Varsha worked as an investment banking analyst at Goldman Sachs before switching to journalism. She started off at Business India and later moved to Forbes India where she writes across industries and companies but has a bias towards startups, technology and the FMCG sector. She was a national level athlete and now enjoys running half marathons.
“We’ve miniaturised the big ECG (electrocardiogram) machines you see at hospitals into this,” says Neha Rastogi, holding up a device, the size of a car keychain, which can screen people for heart conditions. Back in 2013 when the 38-year-old’s father-in-law met with a sudden heart attack, her husband Rahul and she scoured the market for a portable ECG machine.
The couple lived in Noida and his father in Lucknow, which meant repeated visits to the hospital for an ECG became increasingly difficult; they “really needed” something to keep a check on him, says Neha. “But we couldn’t find anything that we could use at home and still get a complete diagnosis, just like you would in a hospital,” she says. Agatsa, their startup, was born out of that worry.
Engineers by qualification, Neha and Rahul chucked their corporate jobs in software development and consumer electronics, respectively, to build what they claim is the world’s only leadless, keychain-sized ECG device that can provide a complete cardiac diagnosis anywhere, anytime. “Leadless means it is completely wireless; it uses sensor technology,” explains Neha.
SanketLife 2.0, as the device is nicknamed, can provide a 12-lead medical grade diagnosis, just like a hospital ECG machine does. Most handheld ECG devices in the market are “single lead” devices, explains Neha, which means they merely monitor the rhythm of the heart but cannot diagnose the problem. “They can’t differentiate between normal chest pain and heart attack pain,” she says. On the other hand, 12-lead ECG devices trace 12 different electrical positions of the heart, thereby providing a complete diagnosis. “Such devices were available abroad, but not in India,” says Neha.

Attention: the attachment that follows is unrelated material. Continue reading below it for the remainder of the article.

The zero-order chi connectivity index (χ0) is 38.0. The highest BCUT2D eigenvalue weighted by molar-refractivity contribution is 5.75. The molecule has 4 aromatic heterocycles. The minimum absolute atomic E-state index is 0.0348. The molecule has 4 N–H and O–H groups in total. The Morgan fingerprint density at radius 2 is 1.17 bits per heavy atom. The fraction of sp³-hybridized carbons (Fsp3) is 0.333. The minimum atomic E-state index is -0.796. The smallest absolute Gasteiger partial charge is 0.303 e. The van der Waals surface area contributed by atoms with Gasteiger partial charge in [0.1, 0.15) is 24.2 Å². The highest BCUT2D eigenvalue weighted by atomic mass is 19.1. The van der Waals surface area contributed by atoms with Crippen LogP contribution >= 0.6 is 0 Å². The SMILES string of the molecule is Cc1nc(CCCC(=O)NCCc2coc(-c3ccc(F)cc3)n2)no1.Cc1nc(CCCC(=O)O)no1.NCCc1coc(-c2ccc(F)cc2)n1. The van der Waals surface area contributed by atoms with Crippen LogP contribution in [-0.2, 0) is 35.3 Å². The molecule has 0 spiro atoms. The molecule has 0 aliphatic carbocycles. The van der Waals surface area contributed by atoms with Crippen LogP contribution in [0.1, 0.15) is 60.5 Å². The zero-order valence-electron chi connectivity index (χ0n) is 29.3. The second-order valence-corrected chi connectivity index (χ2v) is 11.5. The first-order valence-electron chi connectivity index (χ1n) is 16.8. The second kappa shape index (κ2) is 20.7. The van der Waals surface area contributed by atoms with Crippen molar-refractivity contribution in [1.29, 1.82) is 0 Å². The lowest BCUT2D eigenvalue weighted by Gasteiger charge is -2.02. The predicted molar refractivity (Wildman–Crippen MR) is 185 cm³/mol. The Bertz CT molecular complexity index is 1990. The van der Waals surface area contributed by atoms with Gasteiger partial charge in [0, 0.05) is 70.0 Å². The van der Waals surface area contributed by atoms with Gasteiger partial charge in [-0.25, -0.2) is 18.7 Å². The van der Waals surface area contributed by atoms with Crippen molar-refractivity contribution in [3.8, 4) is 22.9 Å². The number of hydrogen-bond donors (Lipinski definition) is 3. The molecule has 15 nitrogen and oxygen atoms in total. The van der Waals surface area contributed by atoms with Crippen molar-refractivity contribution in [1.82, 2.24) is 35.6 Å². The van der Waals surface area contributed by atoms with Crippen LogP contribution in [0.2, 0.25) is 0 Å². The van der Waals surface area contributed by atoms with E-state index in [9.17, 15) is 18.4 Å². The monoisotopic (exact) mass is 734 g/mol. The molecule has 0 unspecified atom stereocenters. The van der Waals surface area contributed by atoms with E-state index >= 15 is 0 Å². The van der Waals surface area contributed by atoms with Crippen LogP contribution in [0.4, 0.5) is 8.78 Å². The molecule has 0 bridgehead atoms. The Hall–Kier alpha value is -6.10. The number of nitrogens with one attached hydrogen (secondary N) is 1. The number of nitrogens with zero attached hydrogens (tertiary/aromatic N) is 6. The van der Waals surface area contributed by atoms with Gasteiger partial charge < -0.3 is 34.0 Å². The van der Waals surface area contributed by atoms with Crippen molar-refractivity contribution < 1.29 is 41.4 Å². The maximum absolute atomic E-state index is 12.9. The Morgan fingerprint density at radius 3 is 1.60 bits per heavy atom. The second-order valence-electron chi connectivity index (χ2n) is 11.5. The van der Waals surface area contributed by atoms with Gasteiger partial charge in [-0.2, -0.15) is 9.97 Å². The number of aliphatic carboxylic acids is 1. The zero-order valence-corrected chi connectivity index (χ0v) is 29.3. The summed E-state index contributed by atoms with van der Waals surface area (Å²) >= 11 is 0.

The “aha” moment came when the duo set up a lab in their home and started developing the prototype. “I set it up in a match box and configured it in a manner that the ECG could be displayed on a smart phone. It was like, ‘Eureka!’ smiles Neha. After two years of R&D they were ready with their first prototype. But when they showed it to doctors, they “rubbished it”, says Neha. “They told us, ‘If you want to make an ECG device, make it a complete 12-lead ECG’.”
The Rastogis returned to their lab and a year later, in 2016, were ready with a revamped version. Typically, ECGs are done by sticking electrodes on a patient’s chest and limbs for about a minute. SanketLife 2.0 does away with electrodes, wires and trained technicians. Instead, patients press their thumbs on the rectangular device’s two sensors, following which they hold the device at various other points on their body, just like a conventional ECG machine. It records heart sounds and electrical signals and sends the data to a mobile phone app that displays the recordings in real time. A report is instantly generated, which can be shared with either the patient’s doctor or one of the many doctors who are part of Agatsa’s network for ₹175. SanketLife 2.0 costs ₹2,500 and can be bought on Amazon.